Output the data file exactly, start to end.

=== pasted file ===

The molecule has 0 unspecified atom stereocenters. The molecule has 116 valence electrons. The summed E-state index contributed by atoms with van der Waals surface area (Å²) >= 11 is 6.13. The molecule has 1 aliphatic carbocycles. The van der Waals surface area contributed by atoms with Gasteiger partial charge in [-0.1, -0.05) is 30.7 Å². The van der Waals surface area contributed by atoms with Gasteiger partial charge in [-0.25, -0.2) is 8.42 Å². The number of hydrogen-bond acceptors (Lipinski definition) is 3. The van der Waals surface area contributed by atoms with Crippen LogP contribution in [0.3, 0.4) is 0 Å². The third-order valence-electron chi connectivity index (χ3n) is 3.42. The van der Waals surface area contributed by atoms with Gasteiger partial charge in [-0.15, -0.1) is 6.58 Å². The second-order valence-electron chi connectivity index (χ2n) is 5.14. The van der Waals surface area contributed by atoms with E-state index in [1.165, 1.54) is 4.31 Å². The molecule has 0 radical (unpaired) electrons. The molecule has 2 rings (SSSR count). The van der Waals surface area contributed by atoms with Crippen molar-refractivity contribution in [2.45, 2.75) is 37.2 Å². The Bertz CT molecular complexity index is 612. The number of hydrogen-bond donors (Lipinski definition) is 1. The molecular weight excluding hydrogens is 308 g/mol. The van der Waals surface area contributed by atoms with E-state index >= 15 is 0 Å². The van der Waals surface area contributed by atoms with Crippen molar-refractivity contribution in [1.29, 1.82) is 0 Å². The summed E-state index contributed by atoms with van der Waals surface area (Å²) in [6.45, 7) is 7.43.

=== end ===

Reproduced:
The molecule has 0 unspecified atom stereocenters. The molecule has 116 valence electrons. The summed E-state index contributed by atoms with van der Waals surface area (Å²) >= 11 is 6.13. The molecule has 1 aliphatic carbocycles. The van der Waals surface area contributed by atoms with Gasteiger partial charge in [-0.1, -0.05) is 30.7 Å². The van der Waals surface area contributed by atoms with Gasteiger partial charge in [-0.25, -0.2) is 8.42 Å². The number of hydrogen-bond acceptors (Lipinski definition) is 3. The van der Waals surface area contributed by atoms with Crippen LogP contribution in [0.3, 0.4) is 0 Å². The third-order valence-electron chi connectivity index (χ3n) is 3.42. The van der Waals surface area contributed by atoms with Gasteiger partial charge in [-0.15, -0.1) is 6.58 Å². The second-order valence-electron chi connectivity index (χ2n) is 5.14. The van der Waals surface area contributed by atoms with E-state index in [1.165, 1.54) is 4.31 Å². The molecule has 0 radical (unpaired) electrons. The molecule has 2 rings (SSSR count). The van der Waals surface area contributed by atoms with Crippen molar-refractivity contribution in [2.45, 2.75) is 37.2 Å². The Bertz CT molecular complexity index is 612. The number of hydrogen-bond donors (Lipinski definition) is 1. The molecular weight excluding hydrogens is 308 g/mol. The van der Waals surface area contributed by atoms with E-state index >= 15 is 0 Å². The van der Waals surface area contributed by atoms with Crippen molar-refractivity contribution in [1.29, 1.82) is 0 Å². The summed E-state index contributed by atoms with van der Waals surface area (Å²) in [6.45, 7) is 7.43.